Do trees make the human environment more attractive, or do human environments make trees more attractive?
On an elevated pedestrian bridge just outside Iidabashi station, on the way to Koishikawa Korakuen, this gorgeous street tree and its fiery leaves caught my attention. It stands in front of two intersecting wide boulevards, two elevated freeways, and two shadowed canals. Not only does the tree soften the urban blight of devoting so much space to cars and their air pollution. I think the mundane and gruesome human environment also elevate the tree’s beauty beyond what it might attain in more pristine wildness.
Azabu Juban is one of Tokyo’s most central and most expensive neighborhoods. Arriving at the Tokyo Metro station for a meeting with a book editor, I was struck by just how unattractive the roadway is. In the opposite direction are small streets with traditional Japanese food, French cafes, and many charming places. But in this direction, there is a large swath of concrete plus interconnected elevated freeways.
This combination of high value real estate and astounding dead space also occurs nearby at Mori Building’s Roppongi Hills. I wonder if Japanese are particularly astute at ignoring the unaesthetic and directing their vision to the more attractive parts? How much more valuable would these neighborhoods be without the visual and air pollution caused by elevated freeways? How can a combination of private and public investment increase property and use values?
While freeway removal seems like the best solution, even hiding them with plants would greatly increase the property and use values below and adjacent to these dead spaces. An example are the beautiful mature ginkos in Sendagaya, at least when they are fully leafed out.
Portland, Oregon is redesigning its streetscapes to create hundreds of new sidewalk plantings that capture stormwater runoff. As you can see in the photo from Portland’s Bureau of Environmental Strategy, these greenstreet projects not only relieve the burden on the sewer system from heavy rainfall, but also add plant life to public spaces, make streets more pedestrian and bicycle friendly, and provide habitat through native plant selection.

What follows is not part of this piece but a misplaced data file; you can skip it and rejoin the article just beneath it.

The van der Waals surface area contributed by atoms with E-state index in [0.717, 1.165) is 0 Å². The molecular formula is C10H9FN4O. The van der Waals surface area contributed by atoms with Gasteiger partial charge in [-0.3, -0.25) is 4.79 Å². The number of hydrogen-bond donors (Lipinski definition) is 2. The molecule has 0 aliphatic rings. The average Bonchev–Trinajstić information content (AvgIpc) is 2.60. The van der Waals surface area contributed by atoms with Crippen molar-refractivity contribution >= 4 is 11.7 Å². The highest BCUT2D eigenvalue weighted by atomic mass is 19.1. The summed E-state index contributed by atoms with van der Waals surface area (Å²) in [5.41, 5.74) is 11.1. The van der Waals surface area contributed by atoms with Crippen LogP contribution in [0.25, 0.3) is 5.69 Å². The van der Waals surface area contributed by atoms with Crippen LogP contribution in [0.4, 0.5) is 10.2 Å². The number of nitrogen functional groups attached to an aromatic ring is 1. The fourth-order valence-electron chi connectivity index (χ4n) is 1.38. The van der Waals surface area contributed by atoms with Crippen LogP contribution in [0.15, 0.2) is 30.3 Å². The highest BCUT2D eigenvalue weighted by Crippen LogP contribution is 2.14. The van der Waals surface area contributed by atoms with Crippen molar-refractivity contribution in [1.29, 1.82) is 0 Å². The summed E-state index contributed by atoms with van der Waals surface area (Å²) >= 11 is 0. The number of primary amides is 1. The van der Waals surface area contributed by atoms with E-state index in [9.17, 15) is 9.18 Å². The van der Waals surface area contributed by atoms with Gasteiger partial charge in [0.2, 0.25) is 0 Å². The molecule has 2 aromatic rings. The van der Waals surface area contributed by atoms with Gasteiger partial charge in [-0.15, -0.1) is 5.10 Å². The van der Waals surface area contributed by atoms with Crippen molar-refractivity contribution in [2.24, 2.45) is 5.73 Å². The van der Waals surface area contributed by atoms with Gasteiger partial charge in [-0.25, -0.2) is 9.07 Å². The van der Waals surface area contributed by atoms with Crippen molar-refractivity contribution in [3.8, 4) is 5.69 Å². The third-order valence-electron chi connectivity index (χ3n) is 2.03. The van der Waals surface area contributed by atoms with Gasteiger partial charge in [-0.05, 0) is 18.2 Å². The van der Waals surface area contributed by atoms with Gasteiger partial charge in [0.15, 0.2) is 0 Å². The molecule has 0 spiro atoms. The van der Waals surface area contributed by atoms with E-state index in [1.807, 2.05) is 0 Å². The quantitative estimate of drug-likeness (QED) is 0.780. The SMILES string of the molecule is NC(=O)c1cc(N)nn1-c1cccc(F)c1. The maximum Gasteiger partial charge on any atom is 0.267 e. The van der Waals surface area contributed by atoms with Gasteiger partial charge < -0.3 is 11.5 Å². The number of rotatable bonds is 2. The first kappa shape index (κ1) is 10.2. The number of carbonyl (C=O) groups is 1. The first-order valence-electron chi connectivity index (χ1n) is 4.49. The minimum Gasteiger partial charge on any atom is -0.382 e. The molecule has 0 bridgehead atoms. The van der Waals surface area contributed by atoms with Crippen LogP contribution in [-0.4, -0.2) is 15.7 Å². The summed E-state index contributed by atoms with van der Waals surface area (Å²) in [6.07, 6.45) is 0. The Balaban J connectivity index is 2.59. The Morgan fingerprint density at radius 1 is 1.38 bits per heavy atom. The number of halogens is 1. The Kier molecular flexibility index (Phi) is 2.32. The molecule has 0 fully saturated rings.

In addition to an excellent article on SF Streetsblog, the Portland city government does a great job of explaining the benefits of greenstreets:
When it rains, stormwater runoff that isn’t properly managed can flow over impervious surfaces picking up pollutants along the way and washing them into rivers and streams. Stormwater runoff can also cause flooding and erosion, destroy habitat and contribute to combined sewer overflows (CSOs).
Stormwater management systems that mimic nature by integrating stormwater into building and site development can reduce the damaging effects of urbanization on rivers and streams. Disconnecting the flow from storm sewers and directing runoff to natural systems like landscaped planters, swales and rain gardens or implementing an ecoroof reduces and filters stormwater runoff.
A great article in today’s New York Times about “daylighting” the Cheonggyecheon River in Seoul. Daylighting refers to uncovering streams buried under pavement. Three miles of elevated freeway were removed, a plant-rich stream restored, and central urban land was converted from car-centric to people-centric.
- summer temperature reduction by 5 degrees Fahrenheit
- improved storm drainage, which global warming has worsened
- reduction in small-particle air pollution from 74 to 48 micrograms per cubic meter
- less auto congestion despite the loss of vehicle lanes
- bio-diversity gains include 25 versus 4 fish species, 36 versus 6 bird species, and 192 versus 15 insect species
- 90,000 daily visitors, including walking and picknicing
- higher real estate values for adjacent buildings
- political gains for former mayor, now South Korean President Lee Myung-bak (also formerly head of construction at Hyundai Corporation)
- restoration of the historic center of a 600 year city
Government officials and urban planners from Los Angeles, Singapore, San Antonio, and Yonkers have expressed interest in restoring urban streams. Sadly, the article did not mention anything about Tokyo, where most of its historic canals and rivers are covered by streets and elevated freeways.